It doesn’t matter who you are or how clever you are, you’re never clever enough. That’s an especially amusing realisation to make when you are sitting on the 1st floor of Google HQ, a company unashamedly intent on changing our world.
Three tsunamis have swept over media in the last decade – search, social and mobile.
Google got blind-sided by two of them.
“This is a fragile company and we run scared,” says head of Google News Richard Gingras with a sobriety designed to disguise the over-statement.
Such confession from inside Google, where the food and drink really is free, feels incongruous with the Masters of the Universe image of Googlers and Nooglers, the new-starters on the Mountain View campus.
“We didn’t forecast how quickly the mobile ecosystem would emerge,” says Gingras, continuing his confession. “More than half our traffic is now from mobile.” He laughs at his own statistic that more smartphones were sold last year than toothbrushes. “Everything is ripe for change.”
Arguably, the bigger miss was failing to respond to Facebook.
“We didn’t see social coming at all,” says Gingras without excuse or explanation for how Google+ has never looked like matching the Zuckerberg powerhouse. “We don’t consume media anymore more, we all live within the media.
“What really keeps us awake at night is, what will be the big thing three years from now. We need to be comfortable to drive decision-making down the organisation, evolve our skills and prepare to deal with failure.”
His boss and co-founder, Larry Page, can ring him at 3am to talk innovation and “taking audacious, big bets”. As Intel’s founder Andy Grove famously said, “only the paranoid survive”.
The chief innovation office is “really the job of the CEO,” says Gingras bluntly.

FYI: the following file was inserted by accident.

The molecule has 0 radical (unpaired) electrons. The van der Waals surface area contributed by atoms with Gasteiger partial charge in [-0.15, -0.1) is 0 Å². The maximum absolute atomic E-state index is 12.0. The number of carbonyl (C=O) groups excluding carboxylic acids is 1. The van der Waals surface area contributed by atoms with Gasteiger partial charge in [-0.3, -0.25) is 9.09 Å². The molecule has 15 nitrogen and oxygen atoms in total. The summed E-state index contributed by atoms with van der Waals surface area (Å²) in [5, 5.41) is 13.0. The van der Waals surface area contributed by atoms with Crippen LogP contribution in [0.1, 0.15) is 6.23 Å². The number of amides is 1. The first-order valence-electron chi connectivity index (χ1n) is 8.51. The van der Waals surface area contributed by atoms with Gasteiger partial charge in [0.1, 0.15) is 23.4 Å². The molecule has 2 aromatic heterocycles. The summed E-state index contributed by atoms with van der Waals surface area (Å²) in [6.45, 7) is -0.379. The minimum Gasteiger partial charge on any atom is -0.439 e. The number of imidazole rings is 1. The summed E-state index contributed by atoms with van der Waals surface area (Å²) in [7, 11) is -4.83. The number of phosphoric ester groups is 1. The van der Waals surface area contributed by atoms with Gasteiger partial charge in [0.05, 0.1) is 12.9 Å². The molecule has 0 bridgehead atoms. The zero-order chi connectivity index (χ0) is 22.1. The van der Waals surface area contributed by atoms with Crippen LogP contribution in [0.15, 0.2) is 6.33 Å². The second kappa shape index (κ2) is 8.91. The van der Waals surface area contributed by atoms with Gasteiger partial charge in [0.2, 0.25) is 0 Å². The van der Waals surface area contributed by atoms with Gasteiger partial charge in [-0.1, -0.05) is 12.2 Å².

Gingras is an old school journalist, starting his career in American broadcasters NBC and PBS but claims to be “addicted to the smell of ink and newsprint”. The Google office, he says, is “all too clean”.
He has a passion for the democratisation of information that isn’t corporate shtick but runs deep. His father, a Hollywood screenwriter, was jailed for a year during the McCarthy era in which thousands of Americans were accused of being communists or sympathisers. “Our Constitution is rich but our free expression is fragile,” he says.
Google critics might say the company’s view of copyright is just as fragile.
Gingras acknowledges the criticism it receives for snatching up headlines and links from newspapers and their websites. “Nobody reads Google News,” he says in a serious tone. “Our objective is to drive traffic away from us. The only metric is publisher clicks. If you’re not clicking, then we are not choosing the right articles.
“We do this for a billion users every week and drive 10 billion visits to newspaper websites every month. That traffic alone has monetary value.”
Google data shows that a newsroom focus on the home page can be disproportionate to the impact on the business. Social networks are now pushing up to 25 per cent of all traffic to news sites and the so-called blogosphere is responsible for another 15 per cent.
“You have to figure out how to use these tools,” says Gingras.
This is a common narrative within giant content platforms such as Google, Facebook and Yahoo! Each is seeking out sustainable relationships with quality content providers, such as newspaper publishers, offering as a lure for content their own massive audiences of hundreds of millions of users.
“Every dimension of journalism should be open to different thinking,” he says. “It is not about one approach to an article.” To transform thinking in the newsroom, Gingras says it is “important focus on building a work culture that is imbued with a sense of innovation”.
The Google News team has started an initiative in which it aims to rank journalism based on the legitimacy of the source. The goal, says Gingras, is to “give credit where it is due”.
“There are some sites that just do quick rewrites of other journalists’ articles,” Gingras continues. “We want to give those who are doing the original reporting the audiences they deserve.”
How this will work is unclear but Gingras promises those who aggregate content will be the big losers.
Speaking to a group of 30 editors and newspaper executives around the world, part of a tour organised by the International News Media Association (INMA), Gingras said he didn’t believe general news coverage could sustain a paid content model and urged publishers to consider the ecosystem of digital information before designing their business models.
The New York Times was praised for its recently launched apps that focus on slithers of content, such as opinion, food and entertainment. “A single title such as The New York Times, can be a stable of brands and products,” he said.
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